Normal faults also are present in the study area (Figs. 2 and 14). Mapped normal faults are oriented approximately north-northwest to north-northeast with moderate to steep dips. Displacement on these normal faults is minor, with tens of meters of total displacement. Normal faults deform Tsmt and older units, and cut folds and reverse faults. The dike system (Tcsd) that fed the rhyodacite of Cerro Starship (Tcsf) is oriented approximately north-northeast across SWIT, subparallel to the strike of many mapped normal faults in the study area (Fig. 2) and southeast of the study area across southern Isla Tiburón (Bennett, 2013). This orientation is similar to the expected orientation of extensional structures (e.g., fractures and faults) in the transtensional Gulf of California (Withjack and Jamison, 1986). The Tcsd dike system likely formed under a transtensional strain field.

Deformation associated with the La Cruz fault and adjacent faults and folds likely initiated sometime after the emplacement of the youngest arc-related volcanic rocks (ca. 11 Ma), and prior to the emplacement the pre-marine volcanic rocks (ca. 6.5 Ma) and subsidence of the SWIT basin. Activity on the La Cruz fault ∼10 km southeast of SWIT commenced between 12 and 8 Ma (Bennett, 2013). Deformation was ongoing during sedimentation in the SWIT marine basin. The oldest marine units, Tsm, Tcml, and Tcsh, are faulted and folded in a manner similar to underlying arc-related volcanic rocks. Intermediate-age marine units Ttoa, Tsmt, and Tcmm are the youngest map units folded or cut by these faults. Younger units, including the Gilbert delta system foreset deposits (Tcmu) and laterally equivalent nonmarine conglomerate (Tcnm), appear to be undeformed and cap all faults in the SWIT study area (Fig. 2). We conclude that deformation associated with the La Cruz fault likely ceased sometime after emplacement of the 6.01 ± 0.20 Ma tuff of Oyster Amphitheater, around the time of emplacement of the 3.51 ± 0.05 Ma to 4.13 ± 0.09 Ma rhyodacite of Cerro Starship and 4.34 ± 0.20 Ma tuffs of Hipat Mesa.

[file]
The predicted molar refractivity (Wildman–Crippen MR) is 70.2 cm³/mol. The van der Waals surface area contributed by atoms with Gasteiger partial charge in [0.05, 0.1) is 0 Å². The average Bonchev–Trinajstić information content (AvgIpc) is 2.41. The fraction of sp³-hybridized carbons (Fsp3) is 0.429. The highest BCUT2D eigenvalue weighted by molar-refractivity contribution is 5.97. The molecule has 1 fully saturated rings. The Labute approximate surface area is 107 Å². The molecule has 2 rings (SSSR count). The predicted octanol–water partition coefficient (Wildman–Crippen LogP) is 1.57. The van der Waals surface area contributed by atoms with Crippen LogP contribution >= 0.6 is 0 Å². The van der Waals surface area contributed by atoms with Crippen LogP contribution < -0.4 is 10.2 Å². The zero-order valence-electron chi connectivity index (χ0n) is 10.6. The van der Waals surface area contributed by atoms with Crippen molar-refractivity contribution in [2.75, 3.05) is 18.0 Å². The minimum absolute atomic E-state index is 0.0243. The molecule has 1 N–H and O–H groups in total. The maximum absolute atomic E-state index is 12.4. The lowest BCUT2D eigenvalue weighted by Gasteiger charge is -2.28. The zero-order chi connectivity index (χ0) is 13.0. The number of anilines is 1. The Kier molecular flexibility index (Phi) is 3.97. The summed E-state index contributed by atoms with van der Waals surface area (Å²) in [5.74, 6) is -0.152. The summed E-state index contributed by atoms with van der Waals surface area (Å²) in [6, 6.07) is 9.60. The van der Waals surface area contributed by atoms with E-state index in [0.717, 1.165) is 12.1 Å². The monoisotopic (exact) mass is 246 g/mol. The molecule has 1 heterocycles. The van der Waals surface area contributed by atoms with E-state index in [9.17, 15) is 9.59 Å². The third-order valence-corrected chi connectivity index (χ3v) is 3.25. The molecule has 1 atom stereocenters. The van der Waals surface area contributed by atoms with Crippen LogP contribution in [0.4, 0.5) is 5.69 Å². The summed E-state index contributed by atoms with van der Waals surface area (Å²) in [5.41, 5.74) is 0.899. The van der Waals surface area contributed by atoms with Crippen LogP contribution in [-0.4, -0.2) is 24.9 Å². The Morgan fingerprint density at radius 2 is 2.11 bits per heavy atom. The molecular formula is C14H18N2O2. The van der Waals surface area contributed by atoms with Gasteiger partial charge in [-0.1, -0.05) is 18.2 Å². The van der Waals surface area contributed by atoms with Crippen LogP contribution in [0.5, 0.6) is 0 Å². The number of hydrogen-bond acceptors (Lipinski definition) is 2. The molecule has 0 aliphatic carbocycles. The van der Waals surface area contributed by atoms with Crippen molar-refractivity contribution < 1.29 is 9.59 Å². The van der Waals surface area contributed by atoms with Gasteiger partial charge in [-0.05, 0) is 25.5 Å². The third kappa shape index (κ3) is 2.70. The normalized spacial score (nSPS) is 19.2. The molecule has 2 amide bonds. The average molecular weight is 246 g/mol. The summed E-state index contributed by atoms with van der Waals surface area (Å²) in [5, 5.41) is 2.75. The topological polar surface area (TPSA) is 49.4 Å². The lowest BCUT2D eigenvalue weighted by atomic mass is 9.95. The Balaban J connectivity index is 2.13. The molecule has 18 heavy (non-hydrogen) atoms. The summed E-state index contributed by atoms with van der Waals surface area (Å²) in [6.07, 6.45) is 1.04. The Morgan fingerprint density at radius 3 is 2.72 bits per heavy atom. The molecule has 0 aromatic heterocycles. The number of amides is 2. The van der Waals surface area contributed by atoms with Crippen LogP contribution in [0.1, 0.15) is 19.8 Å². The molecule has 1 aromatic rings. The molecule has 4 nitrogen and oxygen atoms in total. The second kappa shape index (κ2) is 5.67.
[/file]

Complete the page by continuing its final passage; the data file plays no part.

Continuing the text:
RESOLUTION OF SWIT CONTROVERSIES

The results of our new detailed geologic mapping, geochronology, and stratigraphic analysis support the interpretation that marine rocks on SWIT were deposited during latest Miocene to Pliocene time (Oskin and Stock, 2003a). Based on these results, we address and resolve long-standing controversies over the age and depositional setting of the SWIT marine basin and the age and emplacement mechanism of several volcanic units that provide key constraints on the timing of marine deposition.

Age of Marine Strata in the SWIT Basin

Smith et al. (1985) published a 12.9 ± 0.4 Ma age for a monolithologic andesite breccia (their sample 83BSJ260) that they interpreted to be interstratified with marine deposits near the base of the SWIT basinal section, in deposits of the white tuffaceous marine sandstone unit (Tsmt) (Smith, 1991). Oskin and Stock (2003a) suggested that this breccia outcrop belongs to older volcaniclastic strata stratigraphically below the marine deposits but their mapping was insufficient to verify this notion. An enlargement of our cross-section B–B’ illustrates the structural and stratigraphic relationship of this exposure to the unconformably overlying marine deposits (Fig. 15). The andesite breccia sample locality (Fig. 4C) is located in the bedrock floor of arroyo 3 (Fig. 15, 750 m on horizontal distance scale), which is surrounded by higher topography. On the hill south of the arroyo exposure, Tcml, Tbx, and older units are all deformed by gentle folds (Fig. 15). A gently north-dipping fold limb is mapped on the north-facing dip slope of this hill, with beds dipping toward the arroyo exposure. The sharp, ∼15° north-dipping basal contact of marine conglomerate (Tcml) is exposed 1–2 m above the arroyo bottom on the northeastern and southwestern sides of the ∼20-m-wide bedrock-bottom arroyo (Fig. 15). In the arroyo floor, the distinctive landslide breccia (Tbx) is in contact stratigraphically above the andesitic breccia (Tbxv), and nearby, is stratigraphically below the marine conglomerate. Thus, as suggested in Oskin and Stock (2003a), the andesite breccia at this location is exposed in an erosional window carved through and surrounded by gently dipping marine conglomerate and landslide breccia that unconformably overlie the andesite breccia (Fig. 15). In fact, we mapped multiple erosional windows such as this within 0.5 km of this key outcrop (Fig. 2). These relationships demonstrate that the isotopically dated andesitic breccia is stratigraphically below, rather than within, the marine deposits and is part of the older arc-related volcanic rocks (Tbxv).